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Infy Vs Accenture: Epic proportions! - Views on News from Equitymaster
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Infy Vs Accenture: Epic proportions!
Jun 28, 2005

Infosys is India’s second-largest software services exporter. The company has been a trendsetter in the Indian software sector. Be it in terms of consistency of performance, management vision, pioneering of the global delivery model or level of disclosures in terms of its operating metrics, the company has consistently set the trend for others to follow. Going forward, it is becoming increasingly necessary for Infosys to move rapidly up the value chain. The reasons are two-fold. Firstly, low-end, plain-vanilla application development and maintenance (ADM) services are increasingly getting commoditised, as these services do not require high level of skills, and secondly, competition at the higher end of the value chain is lower. However, it must be understood that operating in these services requires building up of competencies in such services.

By and large, these high-end services can be classified into IT/business consulting, systems integration, enterprise solutions and package implementation, infrastructure management services and products. Competition in these services may be lower, but undoubtedly, the quality of competition soars considerably. Globally renowned companies such as Accenture, BearingPoint, Computer Sciences Corporation (CSC), EDS and IBM immediately come to mind. The level of competition is several notches higher at these levels.

In this write-up, we attempt to do a comparison between Infosys, which has steadily been moving up the value chain over the years and Accenture (formerly Anderson Consulting), a global technology, consulting and outsourcing firm and see where the former stands on the global stage.

How do the two companies stack up?

Accenture has had an impressive record in terms of revenues, which have grown at a CAGR of 16% over the period 1989 to 2004. Given the fact that in 1989, the company’s revenues were at US$ 1.4 bn, this is an impressive performance by any standards on a high base. In fact, in 1989, Accenture’s size was more or less what Infosys’ size is today, at US$ 1.6 bn. It is definitely no mean achievement to achieve a double-digit CAGR on such a high base over a period of 16 years! It remains to be seen as to how Infosys will manage growth on an increasingly higher base.

Battle of the biggies!
(US$ m) FY02* FY03* FY04* CAGR (FY01-FY04)
Infosys Accenture Infosys Accenture Infosys Accenture Infosys Accenture
Net sales 545 11,574 754 11,818 1,063 13,673 36.9% 6.1%
Operating profit/(loss) 217 1,385 263 1,551 348 1,759 27.9% 36.2%
Operating margin 39.8% 12.0% 34.8% 13.1% 32.8% 12.9%    
Profit after tax 169 245 198 498 272 691 25.7% -13.2%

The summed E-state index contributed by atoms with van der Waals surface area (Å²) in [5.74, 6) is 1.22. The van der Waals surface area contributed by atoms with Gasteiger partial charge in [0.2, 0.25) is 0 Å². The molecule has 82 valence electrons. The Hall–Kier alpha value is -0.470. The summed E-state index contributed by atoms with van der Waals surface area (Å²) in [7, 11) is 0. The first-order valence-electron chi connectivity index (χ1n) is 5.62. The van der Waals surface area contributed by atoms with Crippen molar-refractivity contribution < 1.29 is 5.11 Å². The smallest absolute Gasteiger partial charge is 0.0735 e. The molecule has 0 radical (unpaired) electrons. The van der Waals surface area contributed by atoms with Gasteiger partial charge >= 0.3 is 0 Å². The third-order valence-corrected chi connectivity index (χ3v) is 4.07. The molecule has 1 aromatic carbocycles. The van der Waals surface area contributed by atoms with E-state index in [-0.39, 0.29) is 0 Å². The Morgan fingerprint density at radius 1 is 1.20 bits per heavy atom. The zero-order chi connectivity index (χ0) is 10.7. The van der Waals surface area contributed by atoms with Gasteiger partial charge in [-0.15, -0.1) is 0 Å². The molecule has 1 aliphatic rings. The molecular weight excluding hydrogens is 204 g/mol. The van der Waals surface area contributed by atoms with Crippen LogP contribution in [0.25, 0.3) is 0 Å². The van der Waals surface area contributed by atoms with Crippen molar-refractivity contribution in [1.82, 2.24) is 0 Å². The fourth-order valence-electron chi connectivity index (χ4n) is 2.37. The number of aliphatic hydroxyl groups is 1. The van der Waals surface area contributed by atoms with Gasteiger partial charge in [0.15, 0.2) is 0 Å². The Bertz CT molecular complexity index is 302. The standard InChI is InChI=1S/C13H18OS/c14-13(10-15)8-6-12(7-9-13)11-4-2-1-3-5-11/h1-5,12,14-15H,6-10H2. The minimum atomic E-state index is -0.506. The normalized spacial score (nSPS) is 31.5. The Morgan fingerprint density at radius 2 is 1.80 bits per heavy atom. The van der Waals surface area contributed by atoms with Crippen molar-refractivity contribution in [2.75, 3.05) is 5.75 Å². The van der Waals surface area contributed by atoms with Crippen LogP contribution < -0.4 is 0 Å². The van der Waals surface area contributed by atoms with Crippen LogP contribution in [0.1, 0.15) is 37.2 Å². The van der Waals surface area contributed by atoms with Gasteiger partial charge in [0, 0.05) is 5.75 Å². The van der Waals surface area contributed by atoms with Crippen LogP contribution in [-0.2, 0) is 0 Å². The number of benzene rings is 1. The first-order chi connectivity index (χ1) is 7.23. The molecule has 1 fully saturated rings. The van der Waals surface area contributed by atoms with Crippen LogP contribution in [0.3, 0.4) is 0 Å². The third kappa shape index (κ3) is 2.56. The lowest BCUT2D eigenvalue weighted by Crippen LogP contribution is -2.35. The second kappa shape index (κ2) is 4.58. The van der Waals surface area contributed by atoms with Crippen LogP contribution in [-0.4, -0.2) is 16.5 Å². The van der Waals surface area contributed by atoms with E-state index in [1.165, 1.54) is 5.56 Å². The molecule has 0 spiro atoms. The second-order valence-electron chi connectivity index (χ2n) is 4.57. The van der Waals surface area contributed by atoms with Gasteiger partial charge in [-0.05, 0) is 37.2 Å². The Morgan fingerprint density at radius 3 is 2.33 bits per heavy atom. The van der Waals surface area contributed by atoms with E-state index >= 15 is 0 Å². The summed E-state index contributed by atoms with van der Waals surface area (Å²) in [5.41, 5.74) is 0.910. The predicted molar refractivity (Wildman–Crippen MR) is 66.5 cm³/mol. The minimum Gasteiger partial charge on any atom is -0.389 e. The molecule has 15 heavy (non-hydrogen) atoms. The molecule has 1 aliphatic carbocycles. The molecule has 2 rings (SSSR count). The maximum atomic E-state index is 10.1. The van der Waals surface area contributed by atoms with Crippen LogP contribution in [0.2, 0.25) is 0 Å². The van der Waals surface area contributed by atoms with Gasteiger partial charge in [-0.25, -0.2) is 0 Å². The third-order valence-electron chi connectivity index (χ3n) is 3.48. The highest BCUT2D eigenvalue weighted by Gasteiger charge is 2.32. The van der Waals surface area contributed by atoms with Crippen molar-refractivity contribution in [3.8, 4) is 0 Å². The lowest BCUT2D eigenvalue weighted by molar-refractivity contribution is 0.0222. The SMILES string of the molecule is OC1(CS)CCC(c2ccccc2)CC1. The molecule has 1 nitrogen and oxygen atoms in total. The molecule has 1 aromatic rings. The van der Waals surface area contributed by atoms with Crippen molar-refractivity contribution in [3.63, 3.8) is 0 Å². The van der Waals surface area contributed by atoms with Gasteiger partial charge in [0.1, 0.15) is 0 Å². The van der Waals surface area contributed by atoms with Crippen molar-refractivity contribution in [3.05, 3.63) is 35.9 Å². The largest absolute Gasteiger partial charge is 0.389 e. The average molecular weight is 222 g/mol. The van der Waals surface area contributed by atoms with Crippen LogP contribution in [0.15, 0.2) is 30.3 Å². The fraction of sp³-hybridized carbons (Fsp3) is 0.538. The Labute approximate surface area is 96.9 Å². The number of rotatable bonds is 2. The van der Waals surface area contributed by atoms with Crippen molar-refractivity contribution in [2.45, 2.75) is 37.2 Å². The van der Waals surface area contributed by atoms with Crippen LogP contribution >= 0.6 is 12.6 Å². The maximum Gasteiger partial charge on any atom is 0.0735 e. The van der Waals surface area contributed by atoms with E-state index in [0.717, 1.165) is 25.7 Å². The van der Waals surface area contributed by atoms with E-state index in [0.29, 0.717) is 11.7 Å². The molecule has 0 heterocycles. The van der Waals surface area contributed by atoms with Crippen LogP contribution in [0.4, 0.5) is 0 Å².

Net profit margin 31.0% 2.1% 26.2% 4.2% 25.6% 5.1%    
Revenues per employee 0.04 0.15 0.04 0.15 0.03 0.14    
* The fiscal year ends on March 31 for Infosys and on August 31 for Accenture.

Accenture classifies its revenues into five verticals – communications & high tech, financial services, government, products and resources. For the purpose of comparison, we have taken the last three years (FY01-FY04) as Accenture’s fiscal FY05 is yet to end. Infosys has registered a strong CAGR of 36.9% in dollar terms from FY01 to FY04. Accenture, on the other hand, has registered a rather more sedate 6.1% CAGR increase in revenues during this period. This was largely due, in part, to the global slowdown witnessed post the ‘dotcom bubble’. The financial services as well as telecom industry witnessed a slowdown. Even companies such as Sun Microsystems witnessed a slowdown during this period, as it depends to a large extent on these two verticals. Specialist companies, such as Temenos, catering to the global financial services industry, also saw revenue growth dwindling. Given that these two verticals contributed to as much as 51% of Accenture’s total revenues, the end-result was an adverse impact on revenues, which were flat in FY02, growing by a meager 1%.

Infosys, on the other hand, witnessed a strong 37% increase in revenues in FY02, given factors such as increasing trend of offshoring, acceptance of the strong advantages of its business model by its clients and consistent efforts relating to client mining and building up of long term relationships.

Even in FY03, as the global economy was in recovery mode, Accenture again witnessed a flat 2% increase in revenues. The same verticals led to the slowdown in growth. Infosys, on the other hand, again managed a strong 40% revenue growth. Quite clearly, the company was not affected by the global slowdown after the ‘dotcom bubble’ and has managed to maintain scorching rates of growth in the mid-30s.